Harry Evers Bryant
- 208Wallaby Number
Harry Bryant was a hard working, tireless forward whose international career both began and ended at the tender age of just 19.
Born and raised in Sydney, Bryant was educated at Newington College where he played two seasons in the 1st XV (1922-23), the second as captain, and twice represented the Combined GPS 1stXV (1922-23). Bryant also rowed in the 1st VIII (1923) and that same year was a member of the senior Athletics team.
After school he joined the Western Suburbs club as a recruit of ‘weight and pace’ who ‘tackles like a demon’. Despite only having played five first grade matches Bryant’s form caught the eye of the selectors who named him in the trials ahead of the inbound tour by New Zealand. Although he won a spot in the final trial, for Combined City against Combined Country, University’s Roy Hoskins was the preferred No.8 during the Test series. Later that same season Bryant was deemed the ‘outstanding’ player for Wests when they lost the grand final 10-19 to University.
A year later Bryant was again in the mix when chosen for the NSW 2nd XV v NSW 1st XV trial however his rival, ex-Joey's star Jack Ford, was chosen for the first of three home Tests against the All Blacks. Unfortunately Ford withdrew at the eleventh hour after an attack of tonsillitis, one that essentially ruled him out for the entire series, and Bryant came into the side as his replacement. Although he did not know it at the time that match was also Bryant’s official Test debut after an ARU decision in 1994 elevated the remaining 34 New South Wales matches played against international opposition in the 1920-28 period to Test status (the five 1927/28 Waratahs’ internationals were given Test status in 1986). The joy of making his debut was short-lived as New South Wales were thumped 3-26 and then four days later a NSW 2nd XV stunned the visitors 18-16.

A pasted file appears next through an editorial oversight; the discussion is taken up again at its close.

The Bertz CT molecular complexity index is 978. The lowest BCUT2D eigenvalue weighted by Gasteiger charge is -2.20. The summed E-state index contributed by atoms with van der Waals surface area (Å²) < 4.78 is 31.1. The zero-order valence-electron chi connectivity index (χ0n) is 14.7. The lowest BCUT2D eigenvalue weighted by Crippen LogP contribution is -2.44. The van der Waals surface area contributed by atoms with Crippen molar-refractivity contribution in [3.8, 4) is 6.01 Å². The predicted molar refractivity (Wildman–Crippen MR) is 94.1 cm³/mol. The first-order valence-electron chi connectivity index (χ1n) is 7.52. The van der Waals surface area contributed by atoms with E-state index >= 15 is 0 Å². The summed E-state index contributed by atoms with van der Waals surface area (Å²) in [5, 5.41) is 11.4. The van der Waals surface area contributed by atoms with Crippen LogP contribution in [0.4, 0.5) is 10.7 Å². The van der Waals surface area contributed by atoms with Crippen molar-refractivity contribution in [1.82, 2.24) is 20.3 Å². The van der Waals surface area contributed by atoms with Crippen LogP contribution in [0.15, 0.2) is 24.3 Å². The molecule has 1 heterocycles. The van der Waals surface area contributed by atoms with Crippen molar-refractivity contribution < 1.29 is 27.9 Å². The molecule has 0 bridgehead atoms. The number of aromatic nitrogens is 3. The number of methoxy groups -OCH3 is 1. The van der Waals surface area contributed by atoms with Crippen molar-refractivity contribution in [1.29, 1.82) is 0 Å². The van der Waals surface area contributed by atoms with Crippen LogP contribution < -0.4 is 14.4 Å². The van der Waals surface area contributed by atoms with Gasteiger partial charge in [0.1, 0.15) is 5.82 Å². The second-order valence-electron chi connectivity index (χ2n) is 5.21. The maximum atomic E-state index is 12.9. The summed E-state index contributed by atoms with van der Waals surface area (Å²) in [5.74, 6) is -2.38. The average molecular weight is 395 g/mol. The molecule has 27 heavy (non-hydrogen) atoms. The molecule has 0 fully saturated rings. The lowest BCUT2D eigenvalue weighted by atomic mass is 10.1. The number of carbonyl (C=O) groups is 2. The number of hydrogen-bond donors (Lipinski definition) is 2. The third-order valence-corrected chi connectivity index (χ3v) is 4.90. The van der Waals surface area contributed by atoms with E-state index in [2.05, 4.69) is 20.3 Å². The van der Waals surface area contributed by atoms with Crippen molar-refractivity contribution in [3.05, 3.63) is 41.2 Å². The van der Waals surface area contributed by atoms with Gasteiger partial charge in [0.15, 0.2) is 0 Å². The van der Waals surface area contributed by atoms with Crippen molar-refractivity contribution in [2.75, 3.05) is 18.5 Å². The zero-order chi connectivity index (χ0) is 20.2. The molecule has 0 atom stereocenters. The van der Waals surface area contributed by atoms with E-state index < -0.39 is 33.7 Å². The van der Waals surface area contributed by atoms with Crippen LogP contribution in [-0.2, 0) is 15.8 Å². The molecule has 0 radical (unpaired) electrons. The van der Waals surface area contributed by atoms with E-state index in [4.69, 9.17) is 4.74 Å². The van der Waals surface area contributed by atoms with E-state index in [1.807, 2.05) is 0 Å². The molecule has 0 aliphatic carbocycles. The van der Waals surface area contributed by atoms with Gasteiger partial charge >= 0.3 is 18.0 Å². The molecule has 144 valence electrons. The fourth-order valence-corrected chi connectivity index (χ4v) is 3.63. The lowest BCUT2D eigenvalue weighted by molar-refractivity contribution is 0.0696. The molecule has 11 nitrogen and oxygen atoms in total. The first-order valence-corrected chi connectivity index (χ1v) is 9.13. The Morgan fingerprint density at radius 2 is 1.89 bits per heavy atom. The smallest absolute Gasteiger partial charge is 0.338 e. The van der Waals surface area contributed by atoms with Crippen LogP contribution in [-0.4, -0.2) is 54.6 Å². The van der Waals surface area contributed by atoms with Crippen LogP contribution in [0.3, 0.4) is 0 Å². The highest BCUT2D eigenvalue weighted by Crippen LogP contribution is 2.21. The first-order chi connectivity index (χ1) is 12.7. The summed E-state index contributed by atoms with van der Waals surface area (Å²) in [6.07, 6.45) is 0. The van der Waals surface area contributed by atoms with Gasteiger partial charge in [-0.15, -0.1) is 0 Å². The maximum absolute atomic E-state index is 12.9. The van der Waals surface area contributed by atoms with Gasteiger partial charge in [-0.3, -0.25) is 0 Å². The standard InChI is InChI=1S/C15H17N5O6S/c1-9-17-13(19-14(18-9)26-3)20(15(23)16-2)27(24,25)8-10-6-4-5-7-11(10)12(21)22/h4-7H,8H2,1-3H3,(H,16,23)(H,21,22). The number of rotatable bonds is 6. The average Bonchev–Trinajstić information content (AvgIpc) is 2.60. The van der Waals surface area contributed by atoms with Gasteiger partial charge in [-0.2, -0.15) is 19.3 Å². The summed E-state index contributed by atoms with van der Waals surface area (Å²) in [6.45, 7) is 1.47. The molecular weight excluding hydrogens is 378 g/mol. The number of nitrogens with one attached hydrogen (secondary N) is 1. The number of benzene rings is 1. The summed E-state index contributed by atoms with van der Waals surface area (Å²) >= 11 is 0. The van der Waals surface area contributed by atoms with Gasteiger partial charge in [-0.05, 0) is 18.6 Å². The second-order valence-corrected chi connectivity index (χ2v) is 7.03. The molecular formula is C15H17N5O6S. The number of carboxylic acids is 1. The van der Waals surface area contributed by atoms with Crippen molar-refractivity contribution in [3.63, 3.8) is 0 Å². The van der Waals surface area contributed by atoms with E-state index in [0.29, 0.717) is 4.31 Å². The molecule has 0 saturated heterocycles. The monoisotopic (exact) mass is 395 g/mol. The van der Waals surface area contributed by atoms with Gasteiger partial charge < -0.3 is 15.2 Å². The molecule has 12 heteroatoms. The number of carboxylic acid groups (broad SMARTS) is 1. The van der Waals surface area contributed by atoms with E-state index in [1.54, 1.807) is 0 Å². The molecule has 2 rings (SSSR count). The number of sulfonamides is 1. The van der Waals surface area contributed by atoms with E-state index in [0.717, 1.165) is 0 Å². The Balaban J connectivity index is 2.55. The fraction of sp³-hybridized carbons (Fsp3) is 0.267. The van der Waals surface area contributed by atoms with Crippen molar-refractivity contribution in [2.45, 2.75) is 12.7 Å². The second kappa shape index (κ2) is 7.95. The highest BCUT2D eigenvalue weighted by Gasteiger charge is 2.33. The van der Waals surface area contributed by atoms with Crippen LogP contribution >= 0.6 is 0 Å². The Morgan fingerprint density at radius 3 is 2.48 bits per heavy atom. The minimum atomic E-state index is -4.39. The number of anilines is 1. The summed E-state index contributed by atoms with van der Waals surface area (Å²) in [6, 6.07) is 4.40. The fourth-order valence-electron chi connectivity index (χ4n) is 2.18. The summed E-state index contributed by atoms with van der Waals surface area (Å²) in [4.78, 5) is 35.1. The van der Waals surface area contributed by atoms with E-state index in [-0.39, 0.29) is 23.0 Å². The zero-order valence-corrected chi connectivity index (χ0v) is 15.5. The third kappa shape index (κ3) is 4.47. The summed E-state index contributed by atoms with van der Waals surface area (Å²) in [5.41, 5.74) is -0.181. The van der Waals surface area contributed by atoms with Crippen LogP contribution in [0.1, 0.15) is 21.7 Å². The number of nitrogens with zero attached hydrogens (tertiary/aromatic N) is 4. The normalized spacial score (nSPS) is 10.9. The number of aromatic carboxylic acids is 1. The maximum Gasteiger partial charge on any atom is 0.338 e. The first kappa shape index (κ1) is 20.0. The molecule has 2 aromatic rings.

As a consequence of those two results one of the great selection culls of all-time saw 11 of the starting 2nd XV chosen for the second Test. Bryant wasn’t completely cast aside when named as a reserve for the second international before he returned to the run-on side for the final Test. Bryant then won selection on the return tour to New Zealand where he won ‘high praise for his dashing forward play’. Bryant played in eight of the 11 tour matches, including the one-off Test rout to an All Black side that included 14 of their 1924/25 ‘Invincibles’.
Bryant began the 1926 season in fine fettle before a fractured bone in his hand forced him to spell for five weeks just as his prospects for state selection were considered to be ‘so bright’. The regrettable injury was a ‘severe blow’ to the state aside and he was ‘sadly missed’ in the Tests. In 1927 the sole focus of the rugby community fell upon the Waratahs’ end-of-season tour to the northern hemisphere. Unfortunately, and for reasons not known, Bryant made himself unavailable for selection and as such he was not picked for any of the tour’s major trials. He continued to show for Wests and was a member of their 1929 premiership winning side after which he stepped away from the game for business reasons.
Harry Bryant played three Tests for Australia in a one-year international career.
Bryant won his first Test cap at No.8 in the 1st Test, 3-26 defeat to New Zealand at the Sydney Showground. He picked up a second cap, again at No.8 in the 3rd Test, 3-11 loss. Bryant added a third cap, this time in the middle row, in the 10-36 beating at Eden Park.